Pictured here is Amélie Marriam, a woman of gentle birth whose husband, André, an officer in the French Army, was one of 27 000 men killed at the Battle of Charleroi on August 22. Fifty-two percent of those mobilised were killed or wounded that day. This photograph was taken by a society photographer, while she was still mourning his passing, a few months later.
With the war claiming the lives of so many, it was not long before women were called upon, or volunteered, to serve in any way possible. Some began teaching, or became ticket clerks on the métro and the tramways. Others entered factory work.
By 1916 women were driving streetcars; then on June 1, 1917, female mail carriers began delivering letters in the 10th and 17th arrondissements. Parisian fashions changed to better suit working women; skirts became shorter and corsets less tight.
New feminized words entered the French language: “factrice” for a female delivery person; “conductrice” for a woman tram driver and “munitionnette” for a woman working in a munitions factory. The first business school for women, the Ècole de Haute Enseignement Commercial, opened on December 2, 1915.
Mme. Marriam, a gifted seamstress, entered the garment industry as soon as an opportunity arose. Through hard work and determination, she quickly earned the respect of her employer and wholehearted support from her co-workers who looked to her as a natural leader.
It was practically a foregone conclusion that she would be elected as the factory’s shop steward handling trade union matters even though there was little need, at first, for her to attend to anything beyond routine administration work on behalf of her members.
By 1917, however, with continuing shortages, rampant inflation and wage increases that fell far short of what was needed to survive, employees could no longer accept the status quo. Workers and citizens at large had, until then, accepted philosophically that they were all in the war effort together and that sacrifices had to be made. Staring starvation in the eye quickly changed that.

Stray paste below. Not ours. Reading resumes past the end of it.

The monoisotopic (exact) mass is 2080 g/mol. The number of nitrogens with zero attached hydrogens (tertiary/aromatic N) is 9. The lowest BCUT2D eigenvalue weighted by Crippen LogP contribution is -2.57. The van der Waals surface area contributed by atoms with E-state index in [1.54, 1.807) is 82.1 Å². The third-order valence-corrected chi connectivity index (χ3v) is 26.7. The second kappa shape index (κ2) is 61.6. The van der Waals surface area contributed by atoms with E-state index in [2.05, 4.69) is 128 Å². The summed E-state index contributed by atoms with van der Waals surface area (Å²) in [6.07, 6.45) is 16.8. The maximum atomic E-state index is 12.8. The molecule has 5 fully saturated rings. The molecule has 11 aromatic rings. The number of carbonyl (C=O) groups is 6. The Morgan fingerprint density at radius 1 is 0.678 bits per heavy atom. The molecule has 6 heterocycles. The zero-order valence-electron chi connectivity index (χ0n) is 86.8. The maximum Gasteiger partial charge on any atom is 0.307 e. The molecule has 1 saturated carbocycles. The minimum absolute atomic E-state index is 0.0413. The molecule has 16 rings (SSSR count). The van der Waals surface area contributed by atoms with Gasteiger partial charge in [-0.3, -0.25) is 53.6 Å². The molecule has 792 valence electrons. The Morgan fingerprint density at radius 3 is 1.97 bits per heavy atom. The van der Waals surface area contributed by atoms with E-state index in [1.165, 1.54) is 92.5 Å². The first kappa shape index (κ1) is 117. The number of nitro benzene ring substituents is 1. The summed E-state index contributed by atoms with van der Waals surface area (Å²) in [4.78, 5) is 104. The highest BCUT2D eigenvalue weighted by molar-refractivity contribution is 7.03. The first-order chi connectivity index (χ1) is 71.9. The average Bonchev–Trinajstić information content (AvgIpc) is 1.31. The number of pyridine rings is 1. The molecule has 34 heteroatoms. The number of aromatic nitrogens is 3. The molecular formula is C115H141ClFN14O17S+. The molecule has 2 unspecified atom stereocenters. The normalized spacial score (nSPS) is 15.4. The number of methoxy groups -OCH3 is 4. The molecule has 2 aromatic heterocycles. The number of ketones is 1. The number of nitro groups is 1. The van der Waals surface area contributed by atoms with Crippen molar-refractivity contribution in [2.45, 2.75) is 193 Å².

Amélie and her co-workers joined the industry-wide call for action. She and two thousand of her fellows, known as midinettes, launched the garment makers’ first strike on May 15, 1917. They demanded a salary increase of one franc a day and a five-day week (referred to as an “English Week”). The strike spread to other trades and ten thousand working women soon gathered outside the Labour Exchange.
Negotiators from the clothing industry’s governing body suggested an increase of 75 centimes a day and a five-day week, but this was rejected by the employers’ association.
Midinettes then marched to the National Assembly and, on May 23, employers reluctantly agreed to raise wages by one franc a day and to grant the requested five-day working week. Needless to say, Amélie’s standing in the eyes of her employers plummeted. From being permitted almost complete freedom to go about union duties, she found herself having to account for every minute of each working day. Even twice-monthly Union meetings, held off company premises, came under scrutiny. Thinly veiled threats to have her arrested and imprisoned, for “hampering war efforts”, forced her to take extreme precautions.
She could thus be seen hurrying home from meetings dressed in one of her old, and no longer fashionable, long dresses. The extra length accommodated pockets, sewn into and above the hems, enabling her to smuggle Union literature and correspondence without fear of harassment.
Sadly, even as the Americans advanced steadily, France’s troubles were far from over. The German boche stepped up its efforts to demoralise the country into submission and, by 1918, almost continuous bombing raids and artillery attacks became a fact of everyday life. The factory in which Amélie worked was among many reduced to rubble while thousands of Parisians died.
Workless, hungry and weakened by stresses of war and years of selfless effort, Amélie Marriam, aged just 37, succumbed to Spanish Influenza in October 1918. But her indomitable legacy marches on …